By David Burgett
The one thing that can really push a new technology into the forefront of business executives’ minds is the ability to generate additional revenue. Web services allow you to sell your existing functionality as a service to anyone with an Internet connection. Now, the question becomes, once you publish your functionality as a Web service that anyone on the Internet can use, what's to stop anyone from using it? That is, how can you ensure that only your paying customers use the service? This is the first installment of a three-part series that will examine several techniques for ensuring the security of your Web services.
Securing Web services
In this article, I will use a fictional company called The Internet Dictionary Company (TIDC) as the basis of examples. It has maintained a Web site for several years where users can freely look up word definitions. It also has a premium service offering additional information such as the etymology of the word, synonyms, and so on. With the advent of Web services, TIDC has realized the opportunity to generate additional revenue by offering a customized dictionary Web service to other Web sites. The Web service allows customer Web sites to access the TIDC information about a specific word and use that definition within their own Web sites.
Another fictional company, Regal Research, offers online research information about royal families around the world, present and past. Regal Research has used TIDC in the past by offering links to the TIDC Web site to define certain words. This solution is not very user-friendly, however, because the user is taken to a new browser window linked to the TIDC Web site. The integration value of using TIDC is lost, because the word definition retrieved from TIDC is not integrated with the Regal Research Web site.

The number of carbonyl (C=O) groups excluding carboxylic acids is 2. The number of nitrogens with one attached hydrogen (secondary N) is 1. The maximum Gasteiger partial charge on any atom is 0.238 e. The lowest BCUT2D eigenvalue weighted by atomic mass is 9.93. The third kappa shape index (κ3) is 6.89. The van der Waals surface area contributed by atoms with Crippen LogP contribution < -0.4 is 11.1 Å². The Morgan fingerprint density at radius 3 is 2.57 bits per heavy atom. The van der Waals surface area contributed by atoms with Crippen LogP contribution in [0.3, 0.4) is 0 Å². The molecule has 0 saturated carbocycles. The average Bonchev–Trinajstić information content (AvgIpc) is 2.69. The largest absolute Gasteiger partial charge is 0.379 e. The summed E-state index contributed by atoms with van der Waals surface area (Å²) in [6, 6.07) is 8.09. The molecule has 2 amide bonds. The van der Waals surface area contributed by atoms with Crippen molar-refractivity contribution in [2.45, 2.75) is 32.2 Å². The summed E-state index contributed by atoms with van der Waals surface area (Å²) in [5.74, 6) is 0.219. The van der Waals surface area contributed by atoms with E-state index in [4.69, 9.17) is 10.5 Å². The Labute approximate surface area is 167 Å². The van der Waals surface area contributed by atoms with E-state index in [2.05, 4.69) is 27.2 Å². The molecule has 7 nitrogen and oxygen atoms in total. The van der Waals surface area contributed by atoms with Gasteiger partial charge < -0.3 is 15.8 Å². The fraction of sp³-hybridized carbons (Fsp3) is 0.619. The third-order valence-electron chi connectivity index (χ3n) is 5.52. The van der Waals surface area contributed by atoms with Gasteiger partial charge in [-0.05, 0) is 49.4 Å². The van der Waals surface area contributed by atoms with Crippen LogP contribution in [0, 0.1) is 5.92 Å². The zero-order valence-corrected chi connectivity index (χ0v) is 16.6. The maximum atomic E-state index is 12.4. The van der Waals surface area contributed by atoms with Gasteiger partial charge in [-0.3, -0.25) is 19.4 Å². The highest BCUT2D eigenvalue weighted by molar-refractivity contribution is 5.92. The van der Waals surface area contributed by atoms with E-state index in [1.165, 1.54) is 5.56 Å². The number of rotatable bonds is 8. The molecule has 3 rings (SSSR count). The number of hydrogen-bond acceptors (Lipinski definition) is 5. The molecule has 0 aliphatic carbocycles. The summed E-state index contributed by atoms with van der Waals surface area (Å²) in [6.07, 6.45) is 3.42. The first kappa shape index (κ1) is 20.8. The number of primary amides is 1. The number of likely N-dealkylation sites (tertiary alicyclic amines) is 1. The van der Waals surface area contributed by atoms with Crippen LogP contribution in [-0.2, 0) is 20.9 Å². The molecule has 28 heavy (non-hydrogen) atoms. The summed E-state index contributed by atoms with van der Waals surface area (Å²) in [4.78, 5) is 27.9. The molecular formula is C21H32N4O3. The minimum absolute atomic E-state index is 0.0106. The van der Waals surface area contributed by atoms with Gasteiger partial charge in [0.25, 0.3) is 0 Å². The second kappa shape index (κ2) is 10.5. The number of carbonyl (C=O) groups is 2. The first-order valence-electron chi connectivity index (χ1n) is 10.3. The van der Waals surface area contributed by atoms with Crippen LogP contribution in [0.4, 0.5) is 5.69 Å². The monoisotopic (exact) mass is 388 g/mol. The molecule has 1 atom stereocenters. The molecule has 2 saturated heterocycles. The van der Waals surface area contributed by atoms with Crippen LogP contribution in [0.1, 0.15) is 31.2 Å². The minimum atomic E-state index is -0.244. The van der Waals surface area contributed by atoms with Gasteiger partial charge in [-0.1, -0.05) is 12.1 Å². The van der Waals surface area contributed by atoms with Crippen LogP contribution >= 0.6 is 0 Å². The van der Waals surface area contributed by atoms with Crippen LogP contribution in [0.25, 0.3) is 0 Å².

With the new TIDC Web service, however, Regal Research can now fully integrate the definitions and other information directly into its own site (Figure A). Now when a Regal Research user asks for a definition of a word, the definition is displayed within the Regal Research site, unaware that the definition was provided by a separate Web service. This process offers better functionality to users of Regal Research and generates additional revenue for TIDC, using mostly existing functionality.
|TIDC Web service architecture|
Now that TIDC has created a Web service and Regal Research is using it, TIDC must ensure other Web sites cannot freely access the service. There are numerous ways to achieve this goal. Choosing the right one depends on the level of security needed and the goals of the application. One technique is known as IP blocking.
The first type of Web service security we will examine is IP blocking. IP blocking is a common security technique available on all popular Web servers such as Apache and Microsoft Internet Information Server (IIS).